I think the challenge for us, when we find ourselves in the darkness and we can’t find the light, is to be open to it, to know that it’s there even if we’re having difficulty seeing it. Anne Lamott, in her book Traveling Mercies, talks about how she was able, with some help, to find the light in darkness. Anne Lamott writes about growing up in a writer’s family that was not terribly religious. But she, through a series of circumstances and people, came to know and believe that there was a God. This happened to her in college. But like many people, she sort of wandered away from God and as she began her life as a writer things started going terribly wrong. She became engaged in pretty self-destructive behavior: drinking too much, taking too many drugs, too much sex. She was slowly but surely destroying her life and filling it with nothing but darkness. And she writes about how she was at a point in her life where she literally felt cracks going throughout her body and she was frightened that she would soon die either from falling or from an overdose. She says that at that point in time, she described God as follows: “Mine was a patchwork God sewn together from bits of rag and ribbon, Eastern and Western, pagan and Hebrew, everything but the kitchen sink and Jesus.”

One afternoon, as she was in the dark in her apartment, it occurred to her out of nowhere to pick up the phone and call the new priest at the Episcopal Church that was right around the corner. She’d gone to that church a few times as a child but this idea, when she was in the depths of darkness, came out of nowhere. I think it’s no coincidence. But she picked up the phone; she called the new priest; and she began to tell her story and how desperately she needed to talk to him. And he was about to leave the office; but God bless him, he heard the desperation in her voice and asked her to come. And so, she did. She met with him. She sat down. She experienced a love and a calm that were like a balm to her cracks and her wounds that opened up the space for her to let her story tumble out of the darkness and what she would describe as the sordid details of her life. And at the end of sharing her darkness and her story with him she said that she knew that God couldn’t love her. To which he responded, “God has to love you. That’s God’s job.” And she believed it. And over a period of time, she says that she slowly found her life again.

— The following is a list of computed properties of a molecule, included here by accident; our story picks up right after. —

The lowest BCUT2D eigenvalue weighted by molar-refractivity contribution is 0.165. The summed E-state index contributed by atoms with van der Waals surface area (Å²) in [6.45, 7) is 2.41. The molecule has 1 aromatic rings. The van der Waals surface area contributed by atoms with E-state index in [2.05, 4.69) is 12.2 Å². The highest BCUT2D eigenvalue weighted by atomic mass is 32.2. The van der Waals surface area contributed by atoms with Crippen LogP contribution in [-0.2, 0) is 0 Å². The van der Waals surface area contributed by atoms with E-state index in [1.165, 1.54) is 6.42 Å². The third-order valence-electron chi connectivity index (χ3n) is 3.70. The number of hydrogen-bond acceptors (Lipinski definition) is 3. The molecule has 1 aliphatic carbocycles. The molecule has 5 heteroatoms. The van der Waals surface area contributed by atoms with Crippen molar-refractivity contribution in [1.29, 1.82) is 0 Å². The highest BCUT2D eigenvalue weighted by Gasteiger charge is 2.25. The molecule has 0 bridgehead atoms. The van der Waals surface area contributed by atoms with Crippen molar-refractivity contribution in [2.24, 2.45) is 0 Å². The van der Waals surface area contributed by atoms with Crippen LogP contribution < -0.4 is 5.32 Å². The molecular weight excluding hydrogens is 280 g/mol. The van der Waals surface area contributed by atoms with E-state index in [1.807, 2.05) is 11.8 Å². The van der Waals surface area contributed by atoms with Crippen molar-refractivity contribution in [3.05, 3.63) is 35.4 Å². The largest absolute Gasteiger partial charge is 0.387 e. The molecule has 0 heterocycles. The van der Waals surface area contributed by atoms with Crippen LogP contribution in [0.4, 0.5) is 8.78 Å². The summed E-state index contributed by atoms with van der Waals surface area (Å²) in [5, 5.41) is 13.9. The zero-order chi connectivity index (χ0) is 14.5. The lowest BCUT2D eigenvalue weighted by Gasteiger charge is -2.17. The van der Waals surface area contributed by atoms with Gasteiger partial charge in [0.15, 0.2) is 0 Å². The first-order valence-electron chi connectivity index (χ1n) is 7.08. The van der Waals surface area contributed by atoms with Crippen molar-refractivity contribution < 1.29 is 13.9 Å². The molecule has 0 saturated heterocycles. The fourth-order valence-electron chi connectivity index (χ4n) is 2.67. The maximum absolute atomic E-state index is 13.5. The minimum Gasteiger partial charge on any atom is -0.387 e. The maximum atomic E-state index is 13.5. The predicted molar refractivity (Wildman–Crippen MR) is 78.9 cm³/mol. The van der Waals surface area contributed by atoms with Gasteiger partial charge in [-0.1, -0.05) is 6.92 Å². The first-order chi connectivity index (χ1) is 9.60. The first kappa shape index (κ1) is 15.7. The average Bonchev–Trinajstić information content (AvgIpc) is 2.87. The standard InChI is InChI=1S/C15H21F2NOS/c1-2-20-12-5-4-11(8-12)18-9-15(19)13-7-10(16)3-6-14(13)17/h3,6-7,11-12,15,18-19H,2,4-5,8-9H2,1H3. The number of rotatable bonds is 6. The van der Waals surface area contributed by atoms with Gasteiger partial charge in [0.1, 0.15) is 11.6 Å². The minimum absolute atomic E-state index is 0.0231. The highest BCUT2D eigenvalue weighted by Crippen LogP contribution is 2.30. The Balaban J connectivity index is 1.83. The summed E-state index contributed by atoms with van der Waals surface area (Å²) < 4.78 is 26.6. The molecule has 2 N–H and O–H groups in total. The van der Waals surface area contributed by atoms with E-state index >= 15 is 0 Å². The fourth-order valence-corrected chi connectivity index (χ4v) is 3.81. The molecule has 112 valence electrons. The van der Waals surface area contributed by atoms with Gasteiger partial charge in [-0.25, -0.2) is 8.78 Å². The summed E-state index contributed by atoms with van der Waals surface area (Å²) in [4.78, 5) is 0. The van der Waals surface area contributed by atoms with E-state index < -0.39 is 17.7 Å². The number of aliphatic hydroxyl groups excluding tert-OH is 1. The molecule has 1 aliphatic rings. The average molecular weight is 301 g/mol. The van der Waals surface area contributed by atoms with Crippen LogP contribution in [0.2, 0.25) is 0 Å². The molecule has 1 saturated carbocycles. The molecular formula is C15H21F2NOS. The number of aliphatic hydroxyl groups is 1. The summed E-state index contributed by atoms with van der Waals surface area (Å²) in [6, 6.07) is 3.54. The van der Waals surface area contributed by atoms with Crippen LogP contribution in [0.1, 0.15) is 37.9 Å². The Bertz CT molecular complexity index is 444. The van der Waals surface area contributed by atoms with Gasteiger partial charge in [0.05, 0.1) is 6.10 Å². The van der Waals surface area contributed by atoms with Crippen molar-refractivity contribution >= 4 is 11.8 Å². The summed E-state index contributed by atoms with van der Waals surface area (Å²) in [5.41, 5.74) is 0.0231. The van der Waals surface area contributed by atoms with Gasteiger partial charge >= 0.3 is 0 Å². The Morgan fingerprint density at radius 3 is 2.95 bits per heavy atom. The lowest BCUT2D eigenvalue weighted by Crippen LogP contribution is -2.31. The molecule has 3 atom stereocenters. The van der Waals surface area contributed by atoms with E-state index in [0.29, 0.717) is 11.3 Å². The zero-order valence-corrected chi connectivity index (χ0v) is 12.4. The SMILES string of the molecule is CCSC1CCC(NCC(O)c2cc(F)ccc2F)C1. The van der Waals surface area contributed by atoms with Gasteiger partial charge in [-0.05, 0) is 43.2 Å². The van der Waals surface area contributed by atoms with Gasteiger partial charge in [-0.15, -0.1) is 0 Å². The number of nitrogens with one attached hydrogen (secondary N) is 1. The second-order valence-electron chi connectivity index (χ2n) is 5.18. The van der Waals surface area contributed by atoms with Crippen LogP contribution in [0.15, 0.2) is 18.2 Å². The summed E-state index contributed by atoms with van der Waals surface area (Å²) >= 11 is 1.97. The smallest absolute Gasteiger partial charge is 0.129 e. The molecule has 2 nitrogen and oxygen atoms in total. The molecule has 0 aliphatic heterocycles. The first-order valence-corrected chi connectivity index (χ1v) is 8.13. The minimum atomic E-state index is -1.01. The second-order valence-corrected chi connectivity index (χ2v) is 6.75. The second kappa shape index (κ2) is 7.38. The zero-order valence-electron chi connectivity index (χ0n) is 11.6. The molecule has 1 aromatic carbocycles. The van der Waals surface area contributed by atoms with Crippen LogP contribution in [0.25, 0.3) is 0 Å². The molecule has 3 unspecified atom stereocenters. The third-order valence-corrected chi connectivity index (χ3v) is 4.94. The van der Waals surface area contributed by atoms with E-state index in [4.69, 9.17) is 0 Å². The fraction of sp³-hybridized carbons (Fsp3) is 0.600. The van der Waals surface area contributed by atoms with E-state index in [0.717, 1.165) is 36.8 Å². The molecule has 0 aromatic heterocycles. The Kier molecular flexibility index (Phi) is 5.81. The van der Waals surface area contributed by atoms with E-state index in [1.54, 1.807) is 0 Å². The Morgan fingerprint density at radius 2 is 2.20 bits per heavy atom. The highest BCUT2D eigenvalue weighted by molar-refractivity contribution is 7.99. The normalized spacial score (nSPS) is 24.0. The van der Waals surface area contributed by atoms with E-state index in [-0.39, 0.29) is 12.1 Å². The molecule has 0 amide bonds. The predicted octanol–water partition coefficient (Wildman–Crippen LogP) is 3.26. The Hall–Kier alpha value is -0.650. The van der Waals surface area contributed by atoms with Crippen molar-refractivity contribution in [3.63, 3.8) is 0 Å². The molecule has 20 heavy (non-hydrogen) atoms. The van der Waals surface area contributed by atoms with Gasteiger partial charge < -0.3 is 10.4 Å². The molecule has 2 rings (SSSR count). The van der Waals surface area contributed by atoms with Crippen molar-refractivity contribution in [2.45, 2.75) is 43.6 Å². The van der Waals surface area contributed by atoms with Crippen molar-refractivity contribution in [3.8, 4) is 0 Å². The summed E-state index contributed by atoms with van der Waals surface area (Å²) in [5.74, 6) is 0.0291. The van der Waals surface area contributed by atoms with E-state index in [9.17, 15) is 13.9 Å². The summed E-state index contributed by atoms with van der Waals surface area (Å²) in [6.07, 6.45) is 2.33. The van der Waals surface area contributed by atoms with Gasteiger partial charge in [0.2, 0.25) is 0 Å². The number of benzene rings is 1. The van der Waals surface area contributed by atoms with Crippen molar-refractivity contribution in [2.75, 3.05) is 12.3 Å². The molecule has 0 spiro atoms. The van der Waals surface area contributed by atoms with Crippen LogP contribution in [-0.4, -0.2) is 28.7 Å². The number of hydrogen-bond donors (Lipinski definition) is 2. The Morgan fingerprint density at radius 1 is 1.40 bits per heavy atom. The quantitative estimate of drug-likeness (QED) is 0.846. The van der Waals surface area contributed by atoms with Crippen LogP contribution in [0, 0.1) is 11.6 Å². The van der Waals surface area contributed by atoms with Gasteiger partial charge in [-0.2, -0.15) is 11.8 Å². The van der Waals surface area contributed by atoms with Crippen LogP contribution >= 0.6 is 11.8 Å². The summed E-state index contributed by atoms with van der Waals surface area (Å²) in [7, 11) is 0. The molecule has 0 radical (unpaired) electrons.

John of the Cross writes that if you put love where there is no love you will find love. Using John’s Prologue, I would invite you to consider that if you put light where there is no light you will help someone find the light. In this Christmas season as we reflect on the year that has been, as we look forward to the year that will come, if you find yourself in a dark place, get someone to help you to see the light and find the light even if you can’t see it. Know that it is always, always, there. The Light shines in the darkness and the darkness did not, cannot, nor will it ever, overcome it. And the great glad news in that is that it’s not my promise; that’s God’s promise and that is eternal. Amen.


The Rev. Canon Jan Naylor Cope